A wide variety of skills are needed for success in life. The traditional focus of policymakers on academic achievement as a marker of people’s talents can cause them to miss the importance of non-cognitive skills, also called character skills. There is now growing evidence that these skills – which include things like conscientiousness, motivation, and creativity – predict an array of important life outcomes in areas like employment, earnings, and health. They can even contribute to academic performance above and beyond the effects of cognitive skills. Furthermore, these skills are growing in importance in the workplace.
Our Sydney team and the NSW Behavioural Insights Unit (BIU) recently invited four prominent panellists to share their views on what this body of research means for policymakers and educators. They treated us to a fascinating discussion, which we have summarised below.
Our panellists, from left to right: Mary Ann O’Loughlin, Deputy Secretary, NSW Department of Premier & Cabinet, Mark Scott, Secretary, NSW Department of Education, Professor Colm Harmon, School of Economics, University of Sydney, Zhi Soon, Director, Education and Skills, The Behavioural Insights Team
Character skills matter as much as IQ, if not more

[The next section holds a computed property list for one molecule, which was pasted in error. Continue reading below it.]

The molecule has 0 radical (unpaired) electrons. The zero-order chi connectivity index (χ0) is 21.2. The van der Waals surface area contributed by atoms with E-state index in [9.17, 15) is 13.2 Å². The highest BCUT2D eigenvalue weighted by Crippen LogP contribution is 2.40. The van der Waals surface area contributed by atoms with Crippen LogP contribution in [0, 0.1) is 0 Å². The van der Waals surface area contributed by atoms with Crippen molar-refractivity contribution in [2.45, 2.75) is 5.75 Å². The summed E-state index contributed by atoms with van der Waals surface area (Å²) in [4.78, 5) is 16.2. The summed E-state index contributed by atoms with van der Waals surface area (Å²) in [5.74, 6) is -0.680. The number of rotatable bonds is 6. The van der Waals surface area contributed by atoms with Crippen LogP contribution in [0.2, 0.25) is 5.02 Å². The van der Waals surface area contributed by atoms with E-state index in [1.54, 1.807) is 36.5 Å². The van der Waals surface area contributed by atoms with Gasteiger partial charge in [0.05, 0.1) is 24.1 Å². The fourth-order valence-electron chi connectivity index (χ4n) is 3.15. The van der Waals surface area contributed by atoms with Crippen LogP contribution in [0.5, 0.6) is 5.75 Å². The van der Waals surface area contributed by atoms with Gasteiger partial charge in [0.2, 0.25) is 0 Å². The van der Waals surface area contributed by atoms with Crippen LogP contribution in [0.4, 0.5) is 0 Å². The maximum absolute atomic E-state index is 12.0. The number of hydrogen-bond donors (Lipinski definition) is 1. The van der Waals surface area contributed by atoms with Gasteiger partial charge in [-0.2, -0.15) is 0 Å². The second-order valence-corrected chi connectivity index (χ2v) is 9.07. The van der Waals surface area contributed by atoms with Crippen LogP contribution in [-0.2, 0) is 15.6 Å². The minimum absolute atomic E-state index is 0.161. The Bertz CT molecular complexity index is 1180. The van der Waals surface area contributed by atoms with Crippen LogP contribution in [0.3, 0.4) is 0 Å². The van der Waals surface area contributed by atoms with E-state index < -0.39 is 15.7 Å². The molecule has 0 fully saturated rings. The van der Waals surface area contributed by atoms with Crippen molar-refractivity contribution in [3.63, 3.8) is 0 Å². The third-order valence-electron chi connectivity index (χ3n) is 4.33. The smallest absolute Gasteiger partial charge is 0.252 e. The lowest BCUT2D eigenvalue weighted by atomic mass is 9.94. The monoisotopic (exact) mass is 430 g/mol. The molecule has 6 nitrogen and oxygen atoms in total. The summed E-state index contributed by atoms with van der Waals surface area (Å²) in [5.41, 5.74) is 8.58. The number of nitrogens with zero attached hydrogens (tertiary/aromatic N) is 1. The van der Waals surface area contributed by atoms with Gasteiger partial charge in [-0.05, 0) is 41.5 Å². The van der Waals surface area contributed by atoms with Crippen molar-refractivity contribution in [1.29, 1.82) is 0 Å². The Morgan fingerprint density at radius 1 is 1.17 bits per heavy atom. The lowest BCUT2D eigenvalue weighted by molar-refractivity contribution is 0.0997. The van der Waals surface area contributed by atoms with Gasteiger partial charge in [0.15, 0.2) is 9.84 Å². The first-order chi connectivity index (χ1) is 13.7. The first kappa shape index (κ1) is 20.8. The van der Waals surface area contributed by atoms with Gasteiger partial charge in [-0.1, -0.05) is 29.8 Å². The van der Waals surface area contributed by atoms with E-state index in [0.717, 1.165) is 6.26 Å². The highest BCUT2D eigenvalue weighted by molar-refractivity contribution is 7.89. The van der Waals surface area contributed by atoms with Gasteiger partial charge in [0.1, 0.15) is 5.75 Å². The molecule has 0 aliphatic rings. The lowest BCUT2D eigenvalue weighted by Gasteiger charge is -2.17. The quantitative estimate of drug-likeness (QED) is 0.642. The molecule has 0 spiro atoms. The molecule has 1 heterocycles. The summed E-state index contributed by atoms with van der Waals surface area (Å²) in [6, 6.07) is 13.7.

The evidence is clear: character skills are predictive of a range of important life outcomes, from higher socioeconomic status and income to fewer drug and health problems. Importantly, these skills can potentially be improved through training and effort. While developing cognitive skills such as raw mathematical ability remains challenging and costly, the greater malleability of character skills suggests they can provide a greater return on investment.
The early years are the most important period for the formation of both cognitive and character skills. However, the window of opportunity for improving character skills is wider than that for improving IQ. While cognitive development trajectories become difficult to shift after the first decade of life, some character skills do not reach comparable stability until age 50. This means that there is a role for interventions to improve character skills even into adolescence and beyond, such as our recent work on improving non-cognitive skills in further education (FE) colleges in the UK. We are now working with the NSW government to apply the lessons learned during that intervention to increasing apprenticeship completion rates.
Character skills are future proof
Employers consistently report in surveys that they highly value character skills such as the ability to work in a team, collaborate with others, and communicate effectively. Given that developments in technology and automation are anticipated to have profound and disruptive effects on workplaces of the future, the ability to work effectively in a team or be resilient in the face of change may become even more important over time.
There is work still to be done
We are now working with the UK Department for Education and the Education Endowment Foundation to further develop our understanding of character skills. This partnership will consolidate evidence on their importance, develop tools to measure them and distil best practices from existing programs designed to improve them.
We are keen to grow the evidence base in Australia and the Asia-Pacific region given the potential for global collaboration in this area. If you are interested in partnering or discussing this further, please get in touch at firstname.lastname@example.org.